Stars Awry Ch. 01
The paved streets of Westminster shone under the warm glow of the last gas lights in the city. Over the years, London had increasingly welcomed smart lighting and done away with gas street lamps, leaving only 1500 of them now. As Isabel stepped out of the car on the drizzling January evening, the glowing sentry posts seemed like a constellation of stars, momentarily transporting her to 19th-century England, when Dickens was writing his gripping novels and Queen Victoria was on the throne.
But then her gaze shifted and she saw the large, dazzling hospital in the distance, the buzz all around her quickly snapping through her thoughts. An arm came around her shoulders, gently stroking through the dark material of her winter coat. Isabel looked up, into the quiet, hazel-green eyes of Brandon Fletcher, her husband of three years. He wordlessly nodded at her and she took his gloved hand, bucking up as they made a dash through the traffic and the rain while trying to not slip on the water and sleet.
“Hi, we are looking for a Benedict Barrett,” Brandon asked at the front desk of the A&E department of the oldest hospital in London. “He was brought in a while ago. Car crash.”
The words sent a small shudder through Isabel’s body. She pulled her arms around herself, wondering how her responsible brother could get into a road accident while on his way to her house for a dinner party and end up in intensive care instead. He was more careful and level-headed than that.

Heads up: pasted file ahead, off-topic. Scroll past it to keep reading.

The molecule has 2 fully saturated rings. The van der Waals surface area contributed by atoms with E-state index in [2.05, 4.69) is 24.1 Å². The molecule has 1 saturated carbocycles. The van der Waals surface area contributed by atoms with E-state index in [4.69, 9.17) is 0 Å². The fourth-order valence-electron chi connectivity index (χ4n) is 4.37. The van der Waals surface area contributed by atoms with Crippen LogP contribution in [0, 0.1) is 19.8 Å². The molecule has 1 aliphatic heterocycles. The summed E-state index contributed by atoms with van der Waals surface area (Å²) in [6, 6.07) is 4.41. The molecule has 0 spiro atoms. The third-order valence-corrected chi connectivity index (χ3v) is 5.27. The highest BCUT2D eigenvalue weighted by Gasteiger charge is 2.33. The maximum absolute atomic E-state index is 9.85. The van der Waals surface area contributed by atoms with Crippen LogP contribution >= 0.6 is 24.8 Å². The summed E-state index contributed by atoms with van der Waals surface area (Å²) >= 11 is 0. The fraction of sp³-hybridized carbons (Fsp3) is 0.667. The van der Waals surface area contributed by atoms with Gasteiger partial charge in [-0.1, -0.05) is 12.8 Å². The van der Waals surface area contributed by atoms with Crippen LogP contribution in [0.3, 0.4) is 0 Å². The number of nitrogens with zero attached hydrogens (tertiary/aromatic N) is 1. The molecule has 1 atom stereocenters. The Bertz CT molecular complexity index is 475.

“Yes, he’s on the second floor.” The woman looked between them, a quiet smile flickering on her lips when she recognized the man in front of her. “You will find the stairs and the lift farther down the hallway.”
“Thanks.” Brandon grabbed Isabel’s hand again as he sprinted down the corridor, taking her with him. He paused in front of the busy elevator, and when a few frantic jabs at the button failed to open the door, he made his way towards the stairs. Helpless, she kept up with him, heart hammering as they approached the second floor.
“Oh, you are here.” Emily pulled them into a crushing embrace, the distress on her face giving way to a brittle smile. “I’ve been so worried.”
“How is he?” Brandon asked, his eyes darting at the door of the cabin. Emily followed his gaze, swallowing hard.
“He was conscious when he was brought in,” she answered. “He’s lost quite a bit of blood so they decided to keep him under observation for a few hours although the doctor assured me the injuries weren’t too grave.” Looking at them, she let out a weak laugh. “He wouldn’t stop talking, so they had to sedate him.”
“That’s Ben for you.” A faint smile appeared on Brandon’s lips, disappearing as quickly. “It’s going to be all over the place. We need security.”
“Louis is taking care of that.” Mark walked up to them, hands firmly lodged inside the pockets of his turtleneck coat. “Nathan and Kyle are on their way. What’s happening here?”
The door of the intensive care unit opened and a doctor appeared. His smile was directed at Emily.
“How is he?” she asked. The doctor shook his head with a chuckle.
“Unfortunately, he’s still Ben,” he said. “A broken ankle, a dislocated shoulder, and a fractured head cannot hold him down.” Moving away from the door, he pulled off his gloves. “You can go ahead if you want to meet him. He’s slightly delirious from the sedative but conscious enough to recognise people.”